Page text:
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  • The increasing importance of hydrogenase enzymes in the new energy research field has led us to examine the structure and dynamics of potential hydrogenase mimics, based on a ferrocene-peptide scaffold, using molecular dynamics (MD) simulations. To enable this MD study, a molecular mechanics force field for ferrocene-bearing peptides was developed and implemented in the CHARMM simulation package, thus extending the usefulness of the package into peptide-bioorganometallic chemistry. Using the automated frequency-matching method (AFMM), optimized intramolecular force-field parameters were generated through quantum chemical reference normal modes. The partial charges for ferrocene were derived by fitting point charges to quantum-chemically computed electrostaticmore » potentials. The force field was tested against experimental X-ray crystal structures of dipeptide derivatives of ferrocene-1,1{prime}-dicarboxylic acid. The calculations reproduce accurately the molecular geometries, including the characteristic C2-symmetrical intramolecular hydrogen-bonding pattern, that were stable over 0.1{micro}s MD simulations. The crystal packing properties of ferrocene-1-(D)alanine-(D)proline{prime}-1-(D)alanine-(D)proline were also accurately reproduced. The lattice parameters of this crystal were conserved during a 0.1 s MD simulation and match the experimental values almost exactly. Simulations of the peptides in dichloromethane are also in good agreement with experimental NMR and circular dichroism (CD) data in solution. The developed force field was used to perform MD simulations on novel, as yet unsynthesized peptide fragments that surround the active site of [Ni-Fe] hydrogenase. The results of this simulation lead us to propose an improved design for synthetic peptide-based hydrogenase models. The presented MD simulation results of metallocenes thereby provide a convincing validation of our proposal to use ferrocene-peptides as minimal enzyme mimics.« less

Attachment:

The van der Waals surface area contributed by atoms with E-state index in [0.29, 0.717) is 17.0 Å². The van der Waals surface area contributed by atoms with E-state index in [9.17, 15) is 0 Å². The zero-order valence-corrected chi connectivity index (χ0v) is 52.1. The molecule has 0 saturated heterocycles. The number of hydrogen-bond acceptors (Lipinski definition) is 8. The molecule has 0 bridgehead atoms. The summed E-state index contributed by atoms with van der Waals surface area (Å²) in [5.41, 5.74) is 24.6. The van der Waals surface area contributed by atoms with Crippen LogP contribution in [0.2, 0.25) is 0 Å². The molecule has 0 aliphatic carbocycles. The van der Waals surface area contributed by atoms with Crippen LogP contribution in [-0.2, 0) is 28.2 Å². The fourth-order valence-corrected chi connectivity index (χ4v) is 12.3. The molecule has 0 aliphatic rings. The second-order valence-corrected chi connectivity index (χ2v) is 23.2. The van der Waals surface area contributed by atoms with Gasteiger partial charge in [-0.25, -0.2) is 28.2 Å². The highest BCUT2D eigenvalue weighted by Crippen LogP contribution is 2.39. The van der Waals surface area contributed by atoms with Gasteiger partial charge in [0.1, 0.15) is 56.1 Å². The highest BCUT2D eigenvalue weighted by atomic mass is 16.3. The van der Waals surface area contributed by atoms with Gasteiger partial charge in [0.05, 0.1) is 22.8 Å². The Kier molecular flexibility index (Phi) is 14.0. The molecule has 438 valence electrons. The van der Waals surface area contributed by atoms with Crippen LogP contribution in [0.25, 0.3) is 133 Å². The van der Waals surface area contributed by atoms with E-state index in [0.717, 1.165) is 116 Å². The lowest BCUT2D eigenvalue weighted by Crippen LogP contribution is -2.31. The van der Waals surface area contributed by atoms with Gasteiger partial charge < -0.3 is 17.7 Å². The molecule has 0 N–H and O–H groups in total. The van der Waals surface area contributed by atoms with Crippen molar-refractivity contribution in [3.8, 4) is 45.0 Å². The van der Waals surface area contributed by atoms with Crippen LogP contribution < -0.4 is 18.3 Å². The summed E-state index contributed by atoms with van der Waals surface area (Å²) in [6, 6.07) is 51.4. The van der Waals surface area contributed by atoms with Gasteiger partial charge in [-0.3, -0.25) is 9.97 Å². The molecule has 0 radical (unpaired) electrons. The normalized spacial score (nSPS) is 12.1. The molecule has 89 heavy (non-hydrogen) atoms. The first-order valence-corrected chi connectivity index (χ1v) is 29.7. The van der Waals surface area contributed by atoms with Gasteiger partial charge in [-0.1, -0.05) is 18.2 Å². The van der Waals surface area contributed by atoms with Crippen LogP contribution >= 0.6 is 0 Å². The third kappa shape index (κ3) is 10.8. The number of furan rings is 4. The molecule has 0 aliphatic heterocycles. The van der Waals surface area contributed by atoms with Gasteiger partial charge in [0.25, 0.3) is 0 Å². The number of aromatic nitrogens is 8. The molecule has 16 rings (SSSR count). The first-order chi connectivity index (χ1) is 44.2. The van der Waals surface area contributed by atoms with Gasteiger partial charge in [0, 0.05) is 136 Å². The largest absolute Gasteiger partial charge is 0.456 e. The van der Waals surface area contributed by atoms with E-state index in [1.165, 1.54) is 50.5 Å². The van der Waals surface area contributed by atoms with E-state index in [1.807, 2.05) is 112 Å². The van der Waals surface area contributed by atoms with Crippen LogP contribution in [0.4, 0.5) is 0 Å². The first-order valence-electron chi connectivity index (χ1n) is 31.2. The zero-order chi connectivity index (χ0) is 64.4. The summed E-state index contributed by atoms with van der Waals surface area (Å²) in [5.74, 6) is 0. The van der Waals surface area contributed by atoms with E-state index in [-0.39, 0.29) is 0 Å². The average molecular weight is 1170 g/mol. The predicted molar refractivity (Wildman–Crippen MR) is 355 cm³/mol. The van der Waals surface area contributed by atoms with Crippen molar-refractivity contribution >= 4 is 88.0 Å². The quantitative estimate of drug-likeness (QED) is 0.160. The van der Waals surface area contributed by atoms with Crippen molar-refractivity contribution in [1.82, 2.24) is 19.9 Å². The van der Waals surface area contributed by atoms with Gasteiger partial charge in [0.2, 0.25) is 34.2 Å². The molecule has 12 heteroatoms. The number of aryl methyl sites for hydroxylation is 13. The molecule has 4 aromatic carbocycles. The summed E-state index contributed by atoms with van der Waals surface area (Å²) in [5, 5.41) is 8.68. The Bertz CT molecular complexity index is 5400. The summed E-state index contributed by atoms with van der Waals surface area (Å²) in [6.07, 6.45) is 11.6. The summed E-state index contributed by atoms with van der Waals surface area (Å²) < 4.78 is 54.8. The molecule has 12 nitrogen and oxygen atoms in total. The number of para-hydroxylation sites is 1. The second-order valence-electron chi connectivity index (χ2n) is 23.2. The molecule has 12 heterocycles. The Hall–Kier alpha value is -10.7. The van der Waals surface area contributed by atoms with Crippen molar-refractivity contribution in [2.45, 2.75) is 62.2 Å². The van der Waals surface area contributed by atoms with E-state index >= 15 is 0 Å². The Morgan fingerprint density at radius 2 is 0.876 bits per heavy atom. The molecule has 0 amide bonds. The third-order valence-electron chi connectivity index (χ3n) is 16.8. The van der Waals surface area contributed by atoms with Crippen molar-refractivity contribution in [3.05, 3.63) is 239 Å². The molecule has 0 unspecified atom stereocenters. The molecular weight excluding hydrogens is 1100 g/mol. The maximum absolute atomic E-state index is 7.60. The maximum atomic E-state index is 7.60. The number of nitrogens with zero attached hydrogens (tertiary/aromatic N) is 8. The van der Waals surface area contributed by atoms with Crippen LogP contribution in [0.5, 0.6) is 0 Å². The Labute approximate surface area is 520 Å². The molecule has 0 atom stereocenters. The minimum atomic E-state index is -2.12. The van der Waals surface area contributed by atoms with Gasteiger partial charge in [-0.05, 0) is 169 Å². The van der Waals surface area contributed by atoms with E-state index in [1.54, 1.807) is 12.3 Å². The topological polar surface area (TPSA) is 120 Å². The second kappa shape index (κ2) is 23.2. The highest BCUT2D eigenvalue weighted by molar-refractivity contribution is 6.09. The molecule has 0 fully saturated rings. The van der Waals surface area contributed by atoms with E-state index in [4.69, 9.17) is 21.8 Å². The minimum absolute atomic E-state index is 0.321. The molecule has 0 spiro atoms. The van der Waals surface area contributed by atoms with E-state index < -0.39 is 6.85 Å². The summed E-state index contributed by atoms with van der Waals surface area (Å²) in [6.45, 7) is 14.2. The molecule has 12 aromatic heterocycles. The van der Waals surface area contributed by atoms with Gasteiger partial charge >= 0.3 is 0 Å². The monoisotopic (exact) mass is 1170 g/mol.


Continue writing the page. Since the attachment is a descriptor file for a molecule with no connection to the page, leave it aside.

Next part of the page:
• The increasing importance of hydrogenase enzymes in the new energy research field has led us to examine the structure and dynamics of potential hydrogenase mimics, based on a ferrocene-peptide scaffold, using molecular dynamics (MD) simulations. To enable this MD study, a molecular mechanics force field for ferrocene-bearing peptides was developed and implemented in the CHARMM simulation package, thus extending the usefulness of the package into peptide-bioorganometallic chemistry. Using the automated frequency-matching method (AFMM), optimized intramolecular force-field parameters were generated through quantum chemical reference normal modes. The partial charges for ferrocene were derived by fitting point charges to quantum-chemically computed electrostaticmore » potentials. The force field was tested against experimental X-ray crystal structures of dipeptide derivatives of ferrocene-1,1'-dicarboxylic acid. The calculations reproduce accurately the molecular geometries, including the characteristic C{sub 2}-symmetrical intramolecular hydrogen-bonding pattern, that were stable over 0.1 {micro}s MD simulations. The crystal packing properties of ferrocene-1-(D)alanine-(D)proline-1'-(D)alanine-(D)proline were also accurately reproduced. The lattice parameters of this crystal were conserved during a 0.1 {micro}s MD simulation and match the experimental values almost exactly. Simulations of the peptides in dichloromethane are also in good agreement with experimental NMR and circular dichroism (CD) data in solution. The developed force field was used to perform MD simulations on novel, as yet unsynthesized peptide fragments that surround the active site of [Ni-Fe] hydrogenase. The results of this simulation lead us to propose an improved design for synthetic peptide-based hydrogenase models. The presented MD simulation results of metallocenes thereby provide a convincing validation of our proposal to use ferrocene-peptides as minimal enzyme mimics.« less